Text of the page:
aIn his We are our brain the Dutch brain researcher Dick Swaab makes us think not only about the free will (see my blog two weeks ago), but also about our personal identity. His discussion of the subject is especially relevant for the question whether this identity is determined by psychological factors, by bodily factors or by both. One of the weak points of the pure psychological approach is that it denies that our personal identity is at least partially dependent on our physical constitution. Its adherents reject not only the importance of our bodily characteristics for our identity but they ignore also the way psychological characteristics are fixed in our body. They do accept that our psychological characteristics are physically fixed in our body in some way, indeed, for what sense would a brain swap have, if it weren’t? But they do not see that many psychological characteristics are not fixed to our body like a painting on a canvass (which makes that we can replace the canvass and keep the painting, albeit with much effort), but that they are inextricably tied to our material structure and are dependent on the individual features of our brain and in the end on the structure of our DNA.The foregoing is not a pure philosophical problem. It may get a practical meaning as soon as it will become possible to transplant brain tissue from a foetus for repairing defects in another brain, as Swaab explains. For since “many of our characteristics, including our character, are determined in the structure of our brain during our foetal development … which characteristics could you get then from your donor?”, Swaab asks. These characteristics are dependent on what part of the foetus brain is used for the transplantation and where it will be placed in the donor’s brain. When this technique can be realized, especially in the higher brain structure, “it is to be wondered to what extent a new person is being composed, and how much transplanted tissue makes that the receiver should actually use the name of the donor as his second family name”. The issue of personal identity will become even more interesting, Swaab adds, when we are going to use tissues from other creatures for our brain transplantations. Until now these operations were hardly successful, “[b]ut if such xenotransplantations should ever become effective, would these transplants provide man then [for instance] with a bit of the friendliness and intelligence of the pigs?” If that is so, maybe it would not be a bad idea to improve our identity as a person in this way. (See Swaab, Wij zijn ons brein, pp. 170-1, also for the quotations).
Monday, December 20, 2010
Sometimes I think that I am a stupid philosopher. One who is too simple-minded to see the value of complicated thoughts and the truth of certain philosophical statements which are clear for many of my confrères. I faced this fact again when I started to read an article about Heidegger, or rather about his philosophical method, in a journal I am subscribed to. I knew that reading it would be quite an effort for me because of Heidegger’s obscure style. And many comments on his texts are not much better. Indeed, I had only just read one page when there was talk of “a thorough and irremovable difference between presence and absence” that formed the background of a long-lasting philosophical debate. I was baffled. I must admit that I had missed the debate, to which, according to the author of the article, outstanding philosophers like Heidegger (you guess it), Levinas and Derrida had contributed. But, of course, it is no wonder that I had missed it, for just such statements make me drop out. For what does this quotation mean when I look at it with a down-to-earth mind, forgetting for a moment that I am a philosopher? Or maybe when I look at it from the viewpoint of an analytical philosopher? Frankly speaking, it is nonsense. For the thoroughness and irremovability of the difference between presence and absence is already in the meaning of the words. It is analytical. It is as if you say: “If I am here I am not there”. Nothing is clearer and more analytical than this. Of course, it is thorough and irremovable, so what are we talking about then?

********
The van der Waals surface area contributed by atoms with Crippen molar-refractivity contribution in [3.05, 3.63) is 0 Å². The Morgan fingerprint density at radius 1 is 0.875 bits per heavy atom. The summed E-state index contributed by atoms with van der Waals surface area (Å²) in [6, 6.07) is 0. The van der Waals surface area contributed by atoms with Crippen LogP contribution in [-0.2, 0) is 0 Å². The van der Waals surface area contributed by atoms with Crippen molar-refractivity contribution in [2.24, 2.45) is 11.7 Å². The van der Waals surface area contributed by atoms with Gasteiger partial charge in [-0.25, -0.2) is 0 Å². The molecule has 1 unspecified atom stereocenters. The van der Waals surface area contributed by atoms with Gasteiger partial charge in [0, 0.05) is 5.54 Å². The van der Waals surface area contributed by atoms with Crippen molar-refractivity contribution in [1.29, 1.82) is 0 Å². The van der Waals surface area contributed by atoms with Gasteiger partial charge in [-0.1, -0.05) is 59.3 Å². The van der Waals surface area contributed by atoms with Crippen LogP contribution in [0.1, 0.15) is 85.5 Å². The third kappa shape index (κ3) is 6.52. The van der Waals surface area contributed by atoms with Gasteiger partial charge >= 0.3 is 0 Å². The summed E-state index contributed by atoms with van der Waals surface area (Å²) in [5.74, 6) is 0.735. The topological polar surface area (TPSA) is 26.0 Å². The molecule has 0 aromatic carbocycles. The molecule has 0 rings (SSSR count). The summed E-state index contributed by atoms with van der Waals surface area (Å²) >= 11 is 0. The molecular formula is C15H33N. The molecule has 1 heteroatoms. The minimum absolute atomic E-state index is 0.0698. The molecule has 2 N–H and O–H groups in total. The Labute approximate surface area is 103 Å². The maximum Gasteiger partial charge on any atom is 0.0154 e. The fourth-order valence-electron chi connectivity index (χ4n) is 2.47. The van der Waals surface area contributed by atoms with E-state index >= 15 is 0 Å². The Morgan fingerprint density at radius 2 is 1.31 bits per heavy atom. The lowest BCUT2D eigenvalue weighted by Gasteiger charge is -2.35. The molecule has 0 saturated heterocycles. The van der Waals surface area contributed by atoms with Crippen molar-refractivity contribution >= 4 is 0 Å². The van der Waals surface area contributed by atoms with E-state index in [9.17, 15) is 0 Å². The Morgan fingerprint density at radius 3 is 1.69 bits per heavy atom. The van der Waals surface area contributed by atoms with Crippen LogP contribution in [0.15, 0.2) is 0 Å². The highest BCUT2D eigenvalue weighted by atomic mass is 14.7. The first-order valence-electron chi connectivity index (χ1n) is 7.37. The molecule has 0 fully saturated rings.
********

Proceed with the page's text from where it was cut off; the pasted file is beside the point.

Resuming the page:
I continued reading the article but you’ll not be surprised that I put it aside after a few sentences. Actually I was a bit disappointed that I did not have the perseverance to read it to its end, since it is obvious now that I’ll never become a great thinker. For, so Heidegger, all great thinkers think the same because they all know themselves being bound by the question of Being. But it’s Heidegger’s Being and that’s not mine. For me this Being is nothing, and as Heidegger told us, the nothing nothings. Oh, help, let me stop here, before I do become a Heideggerian philosopher.
P.S. I know that this is a caricature but sometimes a caricature tells the truth better than telling the truth. In Heideggerian terms, it unhides the hidden better, than the unhidden itself.
Monday, December 13, 2010
In We are our brain the Dutch brain researcher Dick Swaab, defends the thesis that in the end everything we do is determined by the biology of our brain. Our brain steers our development, mainly with the help of hormones. Sexuality, juvenile behaviour, depressions, aggression, psychological diseases … This is just a random choice of our hormone guided behaviour. Therefore it is no surprise that Swaab concludes that there is no “complete ‘Free Will’ ”.
If one sees the free will as the possibility to take decisions independent of internal or external limitations, so Swaab, our present neurobiological knowledge makes clear that there can be no complete freedom. Conceived this way, I think there’ll be hardly any person who thinks that there is. The limits of our body, but also of our social and cultural environment, are widely accepted as the limits of our freedom. However, Swaab does not make clear what our freedom then is, but I guess that he doesn’t see much space for the free will.